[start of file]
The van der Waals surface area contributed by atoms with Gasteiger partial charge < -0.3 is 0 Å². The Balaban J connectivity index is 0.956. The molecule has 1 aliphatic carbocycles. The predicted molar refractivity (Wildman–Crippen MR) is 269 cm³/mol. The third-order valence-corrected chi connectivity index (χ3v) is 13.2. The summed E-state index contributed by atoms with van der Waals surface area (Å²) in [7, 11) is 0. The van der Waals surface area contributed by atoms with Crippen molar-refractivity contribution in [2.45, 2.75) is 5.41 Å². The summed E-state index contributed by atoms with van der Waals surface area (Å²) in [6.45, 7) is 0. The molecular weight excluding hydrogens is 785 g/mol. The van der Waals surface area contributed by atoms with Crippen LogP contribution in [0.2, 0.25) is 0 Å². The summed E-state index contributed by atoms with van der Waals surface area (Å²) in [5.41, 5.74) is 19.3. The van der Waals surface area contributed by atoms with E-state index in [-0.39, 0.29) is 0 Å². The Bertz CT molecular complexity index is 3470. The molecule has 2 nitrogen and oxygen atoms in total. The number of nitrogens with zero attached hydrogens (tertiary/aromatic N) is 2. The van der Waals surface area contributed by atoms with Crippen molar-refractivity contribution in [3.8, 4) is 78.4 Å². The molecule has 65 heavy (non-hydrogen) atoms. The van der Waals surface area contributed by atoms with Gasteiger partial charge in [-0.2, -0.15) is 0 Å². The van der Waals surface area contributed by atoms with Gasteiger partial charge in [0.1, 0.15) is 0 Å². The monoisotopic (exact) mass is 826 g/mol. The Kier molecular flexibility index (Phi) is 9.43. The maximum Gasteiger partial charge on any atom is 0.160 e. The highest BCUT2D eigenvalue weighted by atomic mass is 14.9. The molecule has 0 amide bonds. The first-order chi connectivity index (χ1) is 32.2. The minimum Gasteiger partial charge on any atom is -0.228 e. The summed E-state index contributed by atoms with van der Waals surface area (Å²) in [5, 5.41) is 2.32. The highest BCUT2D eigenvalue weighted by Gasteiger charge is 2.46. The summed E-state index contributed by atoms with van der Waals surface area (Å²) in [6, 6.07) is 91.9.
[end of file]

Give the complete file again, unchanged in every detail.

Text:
The van der Waals surface area contributed by atoms with Gasteiger partial charge < -0.3 is 0 Å². The Balaban J connectivity index is 0.956. The molecule has 1 aliphatic carbocycles. The predicted molar refractivity (Wildman–Crippen MR) is 269 cm³/mol. The third-order valence-corrected chi connectivity index (χ3v) is 13.2. The summed E-state index contributed by atoms with van der Waals surface area (Å²) in [7, 11) is 0. The van der Waals surface area contributed by atoms with Crippen molar-refractivity contribution in [2.45, 2.75) is 5.41 Å². The summed E-state index contributed by atoms with van der Waals surface area (Å²) in [6.45, 7) is 0. The molecular weight excluding hydrogens is 785 g/mol. The van der Waals surface area contributed by atoms with Crippen LogP contribution in [0.2, 0.25) is 0 Å². The summed E-state index contributed by atoms with van der Waals surface area (Å²) in [5.41, 5.74) is 19.3. The van der Waals surface area contributed by atoms with E-state index in [-0.39, 0.29) is 0 Å². The Bertz CT molecular complexity index is 3470. The molecule has 2 nitrogen and oxygen atoms in total. The number of nitrogens with zero attached hydrogens (tertiary/aromatic N) is 2. The van der Waals surface area contributed by atoms with Crippen molar-refractivity contribution in [3.8, 4) is 78.4 Å². The molecule has 65 heavy (non-hydrogen) atoms. The van der Waals surface area contributed by atoms with Gasteiger partial charge in [-0.2, -0.15) is 0 Å². The van der Waals surface area contributed by atoms with Gasteiger partial charge in [0.1, 0.15) is 0 Å². The monoisotopic (exact) mass is 826 g/mol. The Kier molecular flexibility index (Phi) is 9.43. The maximum Gasteiger partial charge on any atom is 0.160 e. The highest BCUT2D eigenvalue weighted by atomic mass is 14.9. The molecule has 0 amide bonds. The first-order chi connectivity index (χ1) is 32.2. The minimum Gasteiger partial charge on any atom is -0.228 e. The summed E-state index contributed by atoms with van der Waals surface area (Å²) in [5, 5.41) is 2.32. The highest BCUT2D eigenvalue weighted by Gasteiger charge is 2.46. The summed E-state index contributed by atoms with van der Waals surface area (Å²) in [6, 6.07) is 91.9.